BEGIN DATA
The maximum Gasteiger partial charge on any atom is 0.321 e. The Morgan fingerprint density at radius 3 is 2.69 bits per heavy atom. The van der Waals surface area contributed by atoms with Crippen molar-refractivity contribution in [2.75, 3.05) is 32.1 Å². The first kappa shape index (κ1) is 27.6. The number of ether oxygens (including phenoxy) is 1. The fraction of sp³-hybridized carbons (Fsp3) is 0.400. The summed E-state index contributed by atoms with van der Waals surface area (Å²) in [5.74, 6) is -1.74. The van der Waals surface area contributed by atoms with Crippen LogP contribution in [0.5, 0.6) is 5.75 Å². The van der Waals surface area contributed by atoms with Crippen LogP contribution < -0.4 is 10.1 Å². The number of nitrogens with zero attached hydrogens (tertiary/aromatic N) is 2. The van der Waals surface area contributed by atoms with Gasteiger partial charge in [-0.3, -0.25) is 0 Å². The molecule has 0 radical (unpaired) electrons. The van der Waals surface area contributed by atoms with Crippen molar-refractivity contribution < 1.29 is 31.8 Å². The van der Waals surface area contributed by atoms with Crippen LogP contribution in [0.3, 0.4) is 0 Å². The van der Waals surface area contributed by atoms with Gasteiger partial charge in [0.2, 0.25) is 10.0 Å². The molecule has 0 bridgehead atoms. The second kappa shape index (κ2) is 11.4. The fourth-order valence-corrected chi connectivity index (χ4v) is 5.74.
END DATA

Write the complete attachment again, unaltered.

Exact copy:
The maximum Gasteiger partial charge on any atom is 0.321 e. The Morgan fingerprint density at radius 3 is 2.69 bits per heavy atom. The van der Waals surface area contributed by atoms with Crippen molar-refractivity contribution in [2.75, 3.05) is 32.1 Å². The first kappa shape index (κ1) is 27.6. The number of ether oxygens (including phenoxy) is 1. The fraction of sp³-hybridized carbons (Fsp3) is 0.400. The summed E-state index contributed by atoms with van der Waals surface area (Å²) in [5.74, 6) is -1.74. The van der Waals surface area contributed by atoms with Crippen LogP contribution in [0.5, 0.6) is 5.75 Å². The van der Waals surface area contributed by atoms with Crippen LogP contribution < -0.4 is 10.1 Å². The number of nitrogens with zero attached hydrogens (tertiary/aromatic N) is 2. The van der Waals surface area contributed by atoms with Gasteiger partial charge in [-0.3, -0.25) is 0 Å². The molecule has 0 radical (unpaired) electrons. The van der Waals surface area contributed by atoms with Crippen molar-refractivity contribution < 1.29 is 31.8 Å². The van der Waals surface area contributed by atoms with Crippen LogP contribution in [0.3, 0.4) is 0 Å². The van der Waals surface area contributed by atoms with Gasteiger partial charge in [0.2, 0.25) is 10.0 Å². The molecule has 0 bridgehead atoms. The second kappa shape index (κ2) is 11.4. The fourth-order valence-corrected chi connectivity index (χ4v) is 5.74.